By Gareth Vaughan
A tumultuous start to 2016 for equity, commodity and currency markets could suggest risk aversion from international investors and traders towards the New Zealand dollar might see it fall. However with our interest rates high by global standards, the Kiwi is more than holding its own and probably higher than New Zealand's economic fundamentals justify, says HiFX director of sales Dan Bell.
In interest.co.nz's monthly currencies report, Bell notes the Official Cash Rate (OCR), even at its historic low of 2.5%, gives New Zealand interest rates among the highest in the developed world. Australia, one of our key trading partners, has a Cash Rate of 2%, in comparison. And in the US the Federal Funds Rate is 0.25% to 0.50% following a rate hike just before Christmas. Elsewhere the Bank of England and Bank of Canada are both at 0.5%, the European Central Bank's at 0.05% and the Bank of Japan's at 0%.
"if you line everything up in the New Zealand economy you'd have to argue that things are a bit average," says Bell.
"Obviously commodity prices have been hammered, dairy prices are already down again another 10% this year. And you look at our major trading partners, things have started the year pretty sluggish. And with that ongoing uncertainty in China, global equity markets are down 15% to 20% from their peaks last year. So in this kind of environment you'd imagine the Reserve Bank has got room to cut, but the recent rhetoric from the RBNZ is they're not in any hurry," says Bell.
"Obviously they've got an underlying easing bias but he (Reserve Bank Governor Graeme Wheeler) is looking through the lower inflation outcome that the economy's generating and saying 'well, actually it's pretty much oil and energy related' and I think his thinking is that there's not a hell of a lot that a lower cash rate is going to do to inflation," Bell adds.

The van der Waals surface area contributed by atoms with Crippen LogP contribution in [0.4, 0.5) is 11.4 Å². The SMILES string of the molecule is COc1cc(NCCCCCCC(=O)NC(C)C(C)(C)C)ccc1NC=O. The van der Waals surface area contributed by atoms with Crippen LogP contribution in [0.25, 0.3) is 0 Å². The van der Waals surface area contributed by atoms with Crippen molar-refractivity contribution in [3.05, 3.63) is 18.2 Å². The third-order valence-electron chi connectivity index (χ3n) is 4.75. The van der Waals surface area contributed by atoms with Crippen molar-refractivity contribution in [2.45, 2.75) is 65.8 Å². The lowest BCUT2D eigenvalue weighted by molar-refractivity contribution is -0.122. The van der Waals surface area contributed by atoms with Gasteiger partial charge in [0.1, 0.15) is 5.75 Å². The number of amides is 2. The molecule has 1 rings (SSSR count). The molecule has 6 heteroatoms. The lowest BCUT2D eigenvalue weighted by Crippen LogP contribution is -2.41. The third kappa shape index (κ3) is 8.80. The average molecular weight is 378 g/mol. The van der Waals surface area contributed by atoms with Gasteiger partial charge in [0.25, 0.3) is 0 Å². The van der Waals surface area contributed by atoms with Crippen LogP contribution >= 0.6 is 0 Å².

"The message this year is we're going to be in a very volatile year on all fronts, whether it's across the equity markets, commodities and currencies. So that tends to create a more negative environment for the New Zealand dollar. But at the same time if the RBNZ decide to keep interest rates where they're at, that should provide a bit of support (for the NZ$)."
Fed hike this year 'barely priced in'
Meanwhile, the US Federal Reserve, having hiked rates for the first time in almost a decade late in 2015, was expected by financial markets to raise rates up to another four times this year. However, this expectation has now gone out the window.
"Market pricing at the moment is barely pricing in a rate hike this year and certainly no rate hike over the next three to six months. So suddenly you've got the US Federal Reserve being questioned by the market around their interest rate policy and that volatility, I think, is a reflection of that uncertainty. The market is saying 'is now the time to be tightening monetary policy in the world's largest economy when we've got a lot of issues around the world'. So the Fed again are going to be in a really difficult position," Bell suggests.
Testimony from Fed chairman Janet Yellen to the US Congress this week will be closely watched for signals of her intentions.
"We're probably going to get some insights into her thinking. But they (the Fed) are going to be in another very, very difficult position this year to try and raise interest rates when the market is saying 'now is not the time.'"
RBA & Fed calls important for NZ dollar
Bell notes the NZ dollar has been trading in a range of about US4 cents from US64c to US68c. Decisions from overseas central banks could be key influences in how it moves in the months ahead.
"We've got potential that the Fed push out further rate hikes, which will be ultimately negative for the US dollar and that could provide support to the New Zealand dollar, which ultimately the Reserve Bank doesn't want to see. They don't want to see the New Zealand dollar stronger against our major trading partners with weaker commodity prices and the current backdrop in the economy."
"I think particularly if we saw the Reserve Bank of Australia cut interest rates again, if we saw the Federal Reserve push out the tightening this year, the RBNZ is going to end up having its back against the wall and currency is going to have to factor into their decision making this year, particularly if it goes up," Bell adds.
"So I'd be watching the global central banks as much as what's happening locally in terms of what the RBNZ ultimately do."
Dan Bell is director of sales at HiFX, a UK-headquartered foreign exchange dealer with significant operations in Australia and New Zealand. It has a dealing room in Auckland. See more detail here.